For example, understanding the performance of an inorganic catalyst means knowing the compositional data as well as the processes utilized to develop the catalyst. If these two pieces of information are held in different institutions, across separate countries, it takes time and effort for a researcher to find the answer. But with a single, integrated platform, the information can be accessed and viewed with context instantly, saving time that can be spent analyzing the data instead of searching for the information.
Outdated technology hinders innovation and accumulates cost
To get a safety and performance certificate takes years and accrues costs. In addition to the lengthy production times, manufacturers must address the risks that come with the industry. Liability issues are expensive and the risk that the product will fail deters from the path of innovation. To protect against liability, manufacturers run extensive tests on their products, driving up costs of development. In fact, liability protection is one of the biggest costs in manufacturing a new product.
Something as simple as illegible notes can have a cascading effect down the line – if the notes can’t be read, it can lead to data integrity issues, which, in turn, could result in liability issues and rework. Re doing tests delays the project and using more materials adds to the overall cost. In fact, it’s estimated that rework accounts for up to 40% of project costs. Getting it right the first time is another major motivator for companies as these efficiency gains lower the cost per study. Digital R&D data capture ensures that it is captured first time, is readable and error-checked, can be searched, analyzed and securely shared. It is stored with rich context, which enables insight in downstream data lake and AI applications.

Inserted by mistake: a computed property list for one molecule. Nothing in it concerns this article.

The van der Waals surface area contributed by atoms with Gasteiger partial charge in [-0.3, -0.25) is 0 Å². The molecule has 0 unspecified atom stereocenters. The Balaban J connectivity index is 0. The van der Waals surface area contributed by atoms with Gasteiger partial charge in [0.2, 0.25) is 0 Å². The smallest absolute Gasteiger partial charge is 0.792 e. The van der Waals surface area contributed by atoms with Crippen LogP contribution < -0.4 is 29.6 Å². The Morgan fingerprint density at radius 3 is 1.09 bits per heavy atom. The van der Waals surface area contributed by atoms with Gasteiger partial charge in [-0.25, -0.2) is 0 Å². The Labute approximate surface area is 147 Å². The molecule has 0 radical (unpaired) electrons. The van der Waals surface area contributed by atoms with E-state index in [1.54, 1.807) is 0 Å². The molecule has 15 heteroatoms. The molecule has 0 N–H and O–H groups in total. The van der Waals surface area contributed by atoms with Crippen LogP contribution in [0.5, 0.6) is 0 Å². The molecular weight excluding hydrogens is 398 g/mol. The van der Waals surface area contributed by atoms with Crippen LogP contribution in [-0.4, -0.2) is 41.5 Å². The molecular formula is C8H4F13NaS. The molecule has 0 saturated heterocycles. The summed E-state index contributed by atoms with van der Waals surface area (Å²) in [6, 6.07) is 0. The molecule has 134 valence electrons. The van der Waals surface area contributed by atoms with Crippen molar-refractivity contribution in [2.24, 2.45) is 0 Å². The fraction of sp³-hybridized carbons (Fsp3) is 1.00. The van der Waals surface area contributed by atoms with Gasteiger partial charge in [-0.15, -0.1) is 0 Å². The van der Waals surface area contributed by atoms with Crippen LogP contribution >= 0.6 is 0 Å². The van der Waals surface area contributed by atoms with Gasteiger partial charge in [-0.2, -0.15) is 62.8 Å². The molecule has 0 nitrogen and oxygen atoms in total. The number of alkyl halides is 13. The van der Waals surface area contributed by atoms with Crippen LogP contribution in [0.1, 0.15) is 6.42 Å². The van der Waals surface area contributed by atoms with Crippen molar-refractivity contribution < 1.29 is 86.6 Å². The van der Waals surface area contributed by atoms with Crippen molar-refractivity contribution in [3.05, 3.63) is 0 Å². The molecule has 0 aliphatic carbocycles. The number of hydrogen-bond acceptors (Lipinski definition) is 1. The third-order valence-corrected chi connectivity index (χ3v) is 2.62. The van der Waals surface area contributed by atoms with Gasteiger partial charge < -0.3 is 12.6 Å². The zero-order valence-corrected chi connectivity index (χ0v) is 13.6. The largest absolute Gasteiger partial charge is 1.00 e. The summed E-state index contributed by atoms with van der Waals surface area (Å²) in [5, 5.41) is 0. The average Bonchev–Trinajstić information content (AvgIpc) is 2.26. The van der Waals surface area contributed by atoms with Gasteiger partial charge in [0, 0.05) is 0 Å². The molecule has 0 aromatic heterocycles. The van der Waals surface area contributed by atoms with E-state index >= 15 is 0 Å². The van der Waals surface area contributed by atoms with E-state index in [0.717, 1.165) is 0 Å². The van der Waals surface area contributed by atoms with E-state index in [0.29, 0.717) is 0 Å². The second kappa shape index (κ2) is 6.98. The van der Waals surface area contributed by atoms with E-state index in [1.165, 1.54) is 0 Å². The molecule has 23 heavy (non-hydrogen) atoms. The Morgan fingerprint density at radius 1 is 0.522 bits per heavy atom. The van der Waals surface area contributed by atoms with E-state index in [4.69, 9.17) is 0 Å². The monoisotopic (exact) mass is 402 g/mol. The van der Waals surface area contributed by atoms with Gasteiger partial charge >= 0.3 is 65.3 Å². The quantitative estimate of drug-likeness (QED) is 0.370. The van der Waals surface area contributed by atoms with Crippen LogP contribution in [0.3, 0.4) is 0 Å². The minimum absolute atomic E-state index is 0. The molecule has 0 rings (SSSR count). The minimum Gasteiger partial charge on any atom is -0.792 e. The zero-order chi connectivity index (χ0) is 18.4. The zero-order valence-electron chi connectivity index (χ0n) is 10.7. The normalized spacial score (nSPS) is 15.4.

Digital transformation brings enterprise insight
Many companies have begun steering their organization in the direction of digital transformation, but there is still an uneven spread across different sectors of the industry. With a fast-changing political and consumer landscape, the pressure to innovate faster continues to increase. Companies using outdated ‘analogue’ R&D data management techniques are doomed to fail. Those who win will be leveraging the efficiency of a digital platform.
Those companies that have already implemented a more holistic approach to data management have seen tangible benefits – faster R&D by a minimum of 20%. Revamping digital initiatives by implementing a single, integrated layer of technology is a good place to start.
By capturing searchable, structured data, you’ll already see benefits. Saving data with context and stored against your business terminology means there’s no room for transcription errors, any deviations are flagged, and you can search for information with context. Initially, you can expect to savebetween 2-4 hours per scientist, per week.
Now imagine going another step – implementing process execution enables system integration and eliminating errors and so saving your organization on average 5-7 hours per scientist per week. The further you go in your digital transformation journey, the more return on investment. Soon, you’ll be ready to take the next step, with a data lake, machine learning and AI. But we’ll cover these topics another time.